Getting Connected in Letcher County
Technology allows Kentuckians to showcase their products to the world and brings the world marketplace to Kentucky products – if they have high-speed Internet access.
Creating a homegrown entrepreneurial culture can’t exist without it. That’s why the British government has declared that its citizens and businesses will have a legal right to high-speed broadband by 2020.
And that’s why the Letcher County Broadband Board is focused on overcoming barriers to achieve that essential service for its citizens. Their efforts already have garnered national interest from media organizations such as NPR and Vice News.
Currently, a large part of the county does not have that access, which means people must drive to the McDonald’s in Whitesburg to complete basic tasks such as playing a video or downloading photos.
“We wanted to bring a much-needed utility to people,” said Harry Collins, a teacher and executive director of the broadband board. “It’s just as important as a water or sewer connection. We also believe it is the answer to the economic doldrums our region has been experiencing with fewer coal jobs.”
Collins cited examples such as the hundreds of jobs provided through Kentucky Teleworks as well as home-based businesses selling arts and crafts through websites such as Etsy.
After much research about how to bring that broadband to the home, the board realized the expense would be too great to run fiber to every home. But it would not be dissuaded from its goal.
The board is going to issue an RFP to develop an alternative to installing fiber at $65,000 per mile. For one-tenth of the cost, it hopes to create a fixed wireless transmitter solution without running lines.
In the meantime, a local cable provider ran 25 mg service to the Campbell’s Branch/Linefork Community Center in Hallie. The site, which was an abandoned school, still had old networking capabilities in place.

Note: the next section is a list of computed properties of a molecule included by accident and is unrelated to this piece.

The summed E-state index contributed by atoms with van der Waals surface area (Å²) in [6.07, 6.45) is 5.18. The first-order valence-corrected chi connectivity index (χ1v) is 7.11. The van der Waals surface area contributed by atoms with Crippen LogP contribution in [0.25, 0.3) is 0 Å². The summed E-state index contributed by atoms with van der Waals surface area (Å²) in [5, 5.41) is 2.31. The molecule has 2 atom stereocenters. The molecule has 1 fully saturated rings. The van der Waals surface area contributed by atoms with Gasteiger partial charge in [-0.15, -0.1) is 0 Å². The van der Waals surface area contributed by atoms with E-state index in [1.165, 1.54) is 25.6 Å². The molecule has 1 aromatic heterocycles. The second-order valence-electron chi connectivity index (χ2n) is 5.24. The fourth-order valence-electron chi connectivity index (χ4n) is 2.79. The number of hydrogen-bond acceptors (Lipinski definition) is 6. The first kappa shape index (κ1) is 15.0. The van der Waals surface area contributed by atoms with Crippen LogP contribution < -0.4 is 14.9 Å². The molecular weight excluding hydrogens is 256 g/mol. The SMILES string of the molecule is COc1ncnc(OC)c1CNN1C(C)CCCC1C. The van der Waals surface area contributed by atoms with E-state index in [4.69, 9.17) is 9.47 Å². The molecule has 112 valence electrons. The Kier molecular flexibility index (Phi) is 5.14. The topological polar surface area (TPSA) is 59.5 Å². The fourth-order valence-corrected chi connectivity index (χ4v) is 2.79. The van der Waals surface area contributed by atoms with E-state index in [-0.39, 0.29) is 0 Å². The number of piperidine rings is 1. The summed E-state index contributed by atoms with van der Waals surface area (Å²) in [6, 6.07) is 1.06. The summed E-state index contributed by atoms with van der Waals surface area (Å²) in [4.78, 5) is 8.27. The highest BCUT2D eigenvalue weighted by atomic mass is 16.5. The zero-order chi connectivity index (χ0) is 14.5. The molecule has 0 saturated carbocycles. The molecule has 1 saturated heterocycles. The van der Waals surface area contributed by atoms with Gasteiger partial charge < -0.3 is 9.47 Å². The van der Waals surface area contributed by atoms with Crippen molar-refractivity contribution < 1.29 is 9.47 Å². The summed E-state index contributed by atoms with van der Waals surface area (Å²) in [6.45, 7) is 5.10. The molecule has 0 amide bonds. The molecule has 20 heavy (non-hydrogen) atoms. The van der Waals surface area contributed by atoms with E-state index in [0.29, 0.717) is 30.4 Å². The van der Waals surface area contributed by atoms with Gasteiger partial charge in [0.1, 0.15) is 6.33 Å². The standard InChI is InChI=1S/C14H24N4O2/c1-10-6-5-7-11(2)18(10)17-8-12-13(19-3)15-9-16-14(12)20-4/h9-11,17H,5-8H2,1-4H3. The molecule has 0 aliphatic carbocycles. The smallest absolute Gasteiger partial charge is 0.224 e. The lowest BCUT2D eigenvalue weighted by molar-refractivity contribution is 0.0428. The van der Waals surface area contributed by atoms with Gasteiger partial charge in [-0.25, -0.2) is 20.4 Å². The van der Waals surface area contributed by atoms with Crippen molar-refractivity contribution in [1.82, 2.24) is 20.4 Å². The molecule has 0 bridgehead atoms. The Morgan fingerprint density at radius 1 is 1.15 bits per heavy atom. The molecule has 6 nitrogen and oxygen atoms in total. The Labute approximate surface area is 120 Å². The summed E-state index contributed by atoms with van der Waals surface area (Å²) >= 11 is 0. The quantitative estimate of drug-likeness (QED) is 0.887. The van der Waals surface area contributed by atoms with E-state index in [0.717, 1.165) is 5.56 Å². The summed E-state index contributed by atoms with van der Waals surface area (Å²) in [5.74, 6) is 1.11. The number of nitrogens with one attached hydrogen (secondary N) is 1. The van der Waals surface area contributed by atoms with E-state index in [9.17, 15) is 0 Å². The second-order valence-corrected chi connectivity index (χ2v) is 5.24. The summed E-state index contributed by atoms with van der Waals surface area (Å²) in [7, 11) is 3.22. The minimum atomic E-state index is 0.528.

The board conducted a survey and discovered that citizens needed education about the possibilities of what the Internet could do for them. This site and some assistance from Kentucky Highlands Investment Corporation is helping Letcher County prepare for that future.
Through a grant project with financing from the Small Business Administration and USDA, Kentucky Highlands is creating something called K-hubs throughout the region, including one in Letcher County.
These gathering spots have high-quality equipment for videoconferencing and training.
K-hubs use information technology to increase collaboration, increase the number of recipients of technical assistance and reduce the isolation that rural entrepreneurs often experience.
In Letcher County, about 100 participants have learned about the “Internet of Things” and other tools to help them run their own business. Collins expects interest to increase even more when they get closer to achieving high-speed Internet.
“Instead of dial-up service, people will have access to high-speed service in their home,” Collins said. “It opens that home up – and that person – to make economic strides by connecting to the world.”
Collins also is one of several hundred eChampions in the Kentucky Highlands service area. The eChampions initiative provides training and information about resources that enable them to work with entrepreneurs in their own communities, offering them advice and connecting them with organizations that provide technical assistance to existing businesses and people that want to start businesses. It is funded through a USDA Rural Community Development Initiative (RCDI) grant. The Kentucky Innovation Network offices in London and Pikeville have also provided technical assistance to entrepreneurs and small businesses in the Campbell’s Branch/Linefork community and other parts of Letcher County.